“There are these two young fish swimming along and they happen to meet an older fish swimming the other way, who nods at them and says,
“Morning, boys. How’s the water?”
And the two young fish swim on for a bit, and then eventually one of them looks over at the other and asks,
“What the hell is water?”
This is a story from David Foster Wallace’s famous Kenyon commencement address. The point of the story is that fish don’t know they are in water. And like fish, we are often blind to the clear, obvious life lessons that surround us.
Commencement speeches allow us to see the hidden truths that surround us earlier, so we can succeed. They answer the question… Knowing what you know now, what advice would you give your younger self? Unfortunately, most speakers give vague platitudes and don’t tell you how to actually go about implementing their advice.
So, today I will distil more than 80 commencement speeches into 5 pieces of advice. I will give you a lazy habit (read more below) for each- a way to turn the advice into a habit you can implement today.
1. Give the world what it needs
“Following your passion is a very me-centered view of the world. What you take out of the world over time, be it money, cars, stuff, accolades, is much less important than what you put into the world.
And so my recommendation would be, follow your contribution; find the thing that you’re great at. Put that into the world. Contribute to others. Help the world be better. That is the thing to follow.” — Ben Horowitz
Okinawa, Japan has one of the longest life expectancies in the modern world. There are a couple reasons why researchers think Okinanwans have such a long life expectancy. But the most interesting reason Okinanwans have a long life expectancy is strongly associated with something Okinawans called ikigai.
Roughly translated ikigai means “the reason one wakes up in the morning.”
You will never find a perfect job. Or a perfect career. Or a perfect company. But if you are lucky, you can follow your ikigai.
Follow your passion is terrible advice. I say, create (notice how i didn’t say find) your ikigai.
You shouldn’t be an actor, a writer, an engineer, or a doctor because you want a stability, good salary, or fame. Follow your path because you are on the path to change and impact people’s lives with things you are uniquely good at doing.
Find out what people want. How do you know what people want? Simple. Ask people. What do you want in life? What do you need? Not only will you be able to become a better conversationalist, you will also get good data on what people need. Then make a small step to solve the problem with your own unique set of tools. Put that solution out into the world. If the reception is positive (if you helped), then refine your approach, and keep doing it. If not, research some more… and try again.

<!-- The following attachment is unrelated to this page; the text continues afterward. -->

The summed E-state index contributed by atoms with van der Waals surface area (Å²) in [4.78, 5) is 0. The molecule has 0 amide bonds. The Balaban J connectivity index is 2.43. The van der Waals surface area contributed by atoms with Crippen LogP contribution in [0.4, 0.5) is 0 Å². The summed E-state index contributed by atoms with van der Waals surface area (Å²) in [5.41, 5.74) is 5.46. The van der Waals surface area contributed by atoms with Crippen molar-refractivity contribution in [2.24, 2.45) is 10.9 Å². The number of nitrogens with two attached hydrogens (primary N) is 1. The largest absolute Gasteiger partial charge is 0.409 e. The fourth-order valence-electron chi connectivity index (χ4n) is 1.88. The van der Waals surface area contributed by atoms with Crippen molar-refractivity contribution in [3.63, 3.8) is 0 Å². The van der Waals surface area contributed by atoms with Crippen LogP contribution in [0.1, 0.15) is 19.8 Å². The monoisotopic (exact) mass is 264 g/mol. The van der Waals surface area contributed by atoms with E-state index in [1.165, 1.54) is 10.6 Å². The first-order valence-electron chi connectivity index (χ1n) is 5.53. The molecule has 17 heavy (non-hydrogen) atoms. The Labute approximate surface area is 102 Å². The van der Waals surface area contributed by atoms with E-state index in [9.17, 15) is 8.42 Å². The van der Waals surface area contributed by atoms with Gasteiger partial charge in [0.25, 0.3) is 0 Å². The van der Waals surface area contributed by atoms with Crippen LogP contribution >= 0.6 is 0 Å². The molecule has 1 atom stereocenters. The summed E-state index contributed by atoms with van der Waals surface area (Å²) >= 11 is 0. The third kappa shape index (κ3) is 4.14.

Develop your toolbelt. Parlay your natural strengths and curiosities into hard skills through deliberate practice. We are all born with unique proclivities, if your tool is a shoddy copy of someone else’s then you will never find your ikigai. However, always remember that refinement is not the goal, but the way to help people in the way only you can. When you find solutions the world needs, you are going to need to have sharpened and diverse set of tools.
2. Beauty, imagination, creativity are your greatest weapons
“One of the things [Uncle Alex] found objectionable about human beings was that they so rarely noticed it when they were happy. He himself did his best to acknowledge it when times were sweet. We could be drinking lemonade in the shade of an apple tree in the summertime, and Uncle Alex would interrupt the conversation to say, “If this isn’t nice, what is?”
So I hope that you will do the same for the rest of your lives. When things are going sweetly and peacefully, please pause a moment, and then say out loud, ‘If this isn’t nice, what is?’ — Kurt Vonnegut
This idea of being in the moment is something I have been thinking about for a long time. In the past, I rejected it as cheesy because it is so often couched in spirtual earnestness that doesn’t resonate with me. But, sometimes within all the mumbo jumbo, there is some great truth.
As a busy, type A person I often never just take a second to admire the moment. Just to truly take it in. And, I have started to realize that’s a huge tragedy. I don’t want to live my whole life only to realize at the end that I haven’t really lived.
Look. I get it. All I’m saying is to try it. The course I created is all about how the little things can make huge differences. All I am saying is for couple minutes a day, look around you and say wow. Be wildered, be in awe, embrace life. The feeling you get is incomparable.
You have been given the gift of life. Of curiosity. Of imagination. The gifts of imagination, curiosity, and beauty are the greatest weapons in my life. When I am bored or directionless, I let curiosity take the wheel and allow myself to be drawn to topics and things I would never have noticed before. When you are faced with struggle, failure, and crippling self doubt, imagine a life’s that better, then figure out how to make it a reality. When everything and everybody around you looks phony, take a second to admire real beauty that still surrounds you.
Start a gratitude journal. Everyday before you sleep, write just a couple words about what you are grateful for. Don’t just write it down. Actually think about why you are so grateful for the thing you wrote down. Put a notebook on top of your bed, so you remember to do it everyday before you sleep and don’t have any excuses.
After that start practicing meditation which will allow you to better be able to stop in a moment and be mindful and grateful for your surroundings. To start a lazy meditation habit. Put your phone timer to a minute right before bed or right after you wake up. Notice your breathing and whenever thoughts pass through your head, recognize them, and turn your focus back onto your breathing. After time is up, open your eyes, and take a deep breath and feel accomplished.